Many rioters photographed and even live-streamed their crimes. One was pictured, his face uncovered, with his feet up on House Speaker Nancy Pelosi's desk, and then showing off a letter he appeared to have stolen from her office. A Confederate flag was paraded by another unmasked man and a well-known conspiracy theorist - wearing horns, fur and facepaint - was seen posing by a Senate chair that had been occupied by Vice President Mike Pence just hours earlier.
Nick Ochs, a known member of the Proud Boys far-right group, tweeted a selfie of himself inside and later told CNN: "There were thousands of people in there - [the police] had no control of the situation. I didn't get stopped or questioned."
But despite the severity and scale of the chaos, relatively few arrests had been made by nightfall Wednesday.
Supporters of BLM and others on the left have voiced their outrage at the perceived double-standard of policing the events. The incoming vice-president, Kamala Harris, said the disconnect was "unacceptable".
We have witnessed two systems of justice: one that let extremists storm the U.S. Capitol yesterday, and another that released tear gas on peaceful protestors last summer. It’s simply unacceptable.— Kamala Harris (@KamalaHarris) January 7, 2021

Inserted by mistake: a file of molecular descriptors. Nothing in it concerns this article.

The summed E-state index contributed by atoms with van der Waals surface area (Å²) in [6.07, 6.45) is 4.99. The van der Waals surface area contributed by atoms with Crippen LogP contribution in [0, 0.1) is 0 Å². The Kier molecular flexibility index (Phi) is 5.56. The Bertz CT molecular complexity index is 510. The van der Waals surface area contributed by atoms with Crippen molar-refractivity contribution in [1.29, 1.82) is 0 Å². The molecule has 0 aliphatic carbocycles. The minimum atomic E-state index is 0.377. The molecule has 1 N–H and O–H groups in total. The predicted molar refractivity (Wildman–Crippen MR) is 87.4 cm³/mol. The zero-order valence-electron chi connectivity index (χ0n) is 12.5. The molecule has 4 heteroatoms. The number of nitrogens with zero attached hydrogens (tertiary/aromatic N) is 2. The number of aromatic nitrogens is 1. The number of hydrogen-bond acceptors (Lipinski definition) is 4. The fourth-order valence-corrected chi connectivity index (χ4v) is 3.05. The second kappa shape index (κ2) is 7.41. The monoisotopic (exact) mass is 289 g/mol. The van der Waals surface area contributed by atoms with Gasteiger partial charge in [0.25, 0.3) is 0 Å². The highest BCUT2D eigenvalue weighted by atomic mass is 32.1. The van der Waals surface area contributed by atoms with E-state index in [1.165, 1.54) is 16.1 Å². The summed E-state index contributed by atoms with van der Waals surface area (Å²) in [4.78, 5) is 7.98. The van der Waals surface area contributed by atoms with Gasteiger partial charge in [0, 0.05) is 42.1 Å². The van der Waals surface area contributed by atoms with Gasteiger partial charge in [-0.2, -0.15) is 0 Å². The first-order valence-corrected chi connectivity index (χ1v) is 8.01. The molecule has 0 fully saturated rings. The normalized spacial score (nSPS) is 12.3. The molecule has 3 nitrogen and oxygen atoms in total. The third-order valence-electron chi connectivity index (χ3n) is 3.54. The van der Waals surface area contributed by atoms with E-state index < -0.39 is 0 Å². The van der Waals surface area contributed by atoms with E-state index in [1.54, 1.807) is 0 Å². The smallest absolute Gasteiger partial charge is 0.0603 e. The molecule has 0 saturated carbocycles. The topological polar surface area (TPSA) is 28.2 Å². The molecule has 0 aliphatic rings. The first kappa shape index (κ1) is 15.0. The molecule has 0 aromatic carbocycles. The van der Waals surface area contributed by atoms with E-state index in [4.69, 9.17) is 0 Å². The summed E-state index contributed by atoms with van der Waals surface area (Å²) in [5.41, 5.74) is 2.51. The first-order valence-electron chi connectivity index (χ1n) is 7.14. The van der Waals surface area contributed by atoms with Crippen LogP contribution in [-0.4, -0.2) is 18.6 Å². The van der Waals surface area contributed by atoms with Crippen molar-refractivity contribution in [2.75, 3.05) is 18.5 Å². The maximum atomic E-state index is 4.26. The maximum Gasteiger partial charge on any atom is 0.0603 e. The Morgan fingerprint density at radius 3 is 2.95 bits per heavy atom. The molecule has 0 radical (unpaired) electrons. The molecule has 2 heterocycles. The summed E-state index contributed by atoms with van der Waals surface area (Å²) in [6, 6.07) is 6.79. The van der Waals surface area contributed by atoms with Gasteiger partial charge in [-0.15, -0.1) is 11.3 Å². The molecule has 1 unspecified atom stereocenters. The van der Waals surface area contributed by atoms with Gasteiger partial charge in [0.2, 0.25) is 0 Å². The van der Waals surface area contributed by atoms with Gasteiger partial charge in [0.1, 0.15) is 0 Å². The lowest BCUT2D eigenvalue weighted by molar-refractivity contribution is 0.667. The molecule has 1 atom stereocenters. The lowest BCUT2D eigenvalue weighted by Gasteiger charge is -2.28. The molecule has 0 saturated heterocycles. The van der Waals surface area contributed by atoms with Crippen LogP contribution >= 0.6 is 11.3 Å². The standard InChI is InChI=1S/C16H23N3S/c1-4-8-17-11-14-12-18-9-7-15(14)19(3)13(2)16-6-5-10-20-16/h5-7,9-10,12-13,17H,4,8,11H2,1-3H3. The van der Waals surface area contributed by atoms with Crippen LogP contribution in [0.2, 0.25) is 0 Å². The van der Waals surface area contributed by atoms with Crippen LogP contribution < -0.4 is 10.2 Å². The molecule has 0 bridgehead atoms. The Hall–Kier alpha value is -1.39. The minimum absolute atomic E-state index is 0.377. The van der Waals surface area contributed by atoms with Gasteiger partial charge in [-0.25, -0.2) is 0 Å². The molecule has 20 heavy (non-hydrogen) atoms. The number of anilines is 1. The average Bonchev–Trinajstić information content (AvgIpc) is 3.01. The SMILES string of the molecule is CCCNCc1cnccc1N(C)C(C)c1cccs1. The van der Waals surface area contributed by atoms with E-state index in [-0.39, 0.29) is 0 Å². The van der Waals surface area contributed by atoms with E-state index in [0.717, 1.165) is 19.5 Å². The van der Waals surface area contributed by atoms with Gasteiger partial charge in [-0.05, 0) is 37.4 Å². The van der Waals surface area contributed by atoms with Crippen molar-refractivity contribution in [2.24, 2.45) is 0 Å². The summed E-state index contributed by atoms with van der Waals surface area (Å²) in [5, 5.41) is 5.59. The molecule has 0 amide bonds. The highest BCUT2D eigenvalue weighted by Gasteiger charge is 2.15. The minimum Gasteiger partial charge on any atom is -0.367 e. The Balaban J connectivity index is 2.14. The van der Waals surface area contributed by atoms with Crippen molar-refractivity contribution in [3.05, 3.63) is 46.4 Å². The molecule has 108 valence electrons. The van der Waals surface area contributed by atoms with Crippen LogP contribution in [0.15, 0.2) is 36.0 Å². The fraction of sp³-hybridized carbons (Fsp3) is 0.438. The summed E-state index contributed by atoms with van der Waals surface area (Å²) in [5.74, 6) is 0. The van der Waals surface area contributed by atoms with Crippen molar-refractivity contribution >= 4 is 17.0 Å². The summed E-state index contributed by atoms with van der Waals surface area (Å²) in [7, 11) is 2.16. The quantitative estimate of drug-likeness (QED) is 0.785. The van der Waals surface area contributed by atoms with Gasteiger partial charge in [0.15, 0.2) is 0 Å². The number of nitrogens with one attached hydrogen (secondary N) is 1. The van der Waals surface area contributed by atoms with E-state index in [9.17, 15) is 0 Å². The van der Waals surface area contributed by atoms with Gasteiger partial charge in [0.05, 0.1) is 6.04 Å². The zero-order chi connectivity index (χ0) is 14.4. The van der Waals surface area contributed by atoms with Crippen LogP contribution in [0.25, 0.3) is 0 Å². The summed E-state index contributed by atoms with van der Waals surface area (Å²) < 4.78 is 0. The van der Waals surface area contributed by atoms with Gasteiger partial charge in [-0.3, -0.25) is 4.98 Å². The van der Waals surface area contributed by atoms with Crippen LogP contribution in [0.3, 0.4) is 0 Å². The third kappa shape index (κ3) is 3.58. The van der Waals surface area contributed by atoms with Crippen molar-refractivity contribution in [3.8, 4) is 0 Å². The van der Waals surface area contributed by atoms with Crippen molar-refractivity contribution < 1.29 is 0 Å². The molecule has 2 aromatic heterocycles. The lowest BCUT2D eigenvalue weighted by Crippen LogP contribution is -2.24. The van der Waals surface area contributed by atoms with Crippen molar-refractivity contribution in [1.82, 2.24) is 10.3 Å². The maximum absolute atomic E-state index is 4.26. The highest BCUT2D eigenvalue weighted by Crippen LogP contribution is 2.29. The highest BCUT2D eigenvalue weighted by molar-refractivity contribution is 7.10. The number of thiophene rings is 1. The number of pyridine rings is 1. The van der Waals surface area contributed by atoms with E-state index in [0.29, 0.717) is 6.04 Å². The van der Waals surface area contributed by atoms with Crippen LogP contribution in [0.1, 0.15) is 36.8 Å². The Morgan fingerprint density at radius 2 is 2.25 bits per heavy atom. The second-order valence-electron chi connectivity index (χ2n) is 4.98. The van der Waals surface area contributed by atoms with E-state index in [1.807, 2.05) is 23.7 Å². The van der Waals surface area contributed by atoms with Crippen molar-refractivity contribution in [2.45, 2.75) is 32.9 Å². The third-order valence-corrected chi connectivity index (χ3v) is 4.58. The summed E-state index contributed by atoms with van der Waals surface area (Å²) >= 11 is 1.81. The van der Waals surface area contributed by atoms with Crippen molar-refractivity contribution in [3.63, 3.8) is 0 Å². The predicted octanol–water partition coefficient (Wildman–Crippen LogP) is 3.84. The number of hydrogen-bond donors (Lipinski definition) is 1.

"I cannot think about moving on or turning the page until we reckon with the reality of what we saw yesterday," she wrote. "True progress will be possible only once we acknowledge that this disconnect exists and take steps to repair it."
Top congressional Democrats Chuck Schumer and Nancy Pelosi were damning in their criticism of security failures - helping to force the departures of top officials.
The chief of the US Capitol Police, Steven Sund, had initially defended his force in a statement on Thursday - describing the actions of law enforcement as "heroic" and their plan robust.
But within hours his resignation was announced, alongside the departures of the sergeant-at-arms for both the House and Senate.
Aside from the clear lack of preparation, confusion mounted during the violence about when and if other security forces were being deployed to help.
According to the Washington Post, Pentagon officials had placed strict operational limits on the DC National Guard ahead of protests and remained concerned about the "optics" of armed military personnel at the Capitol.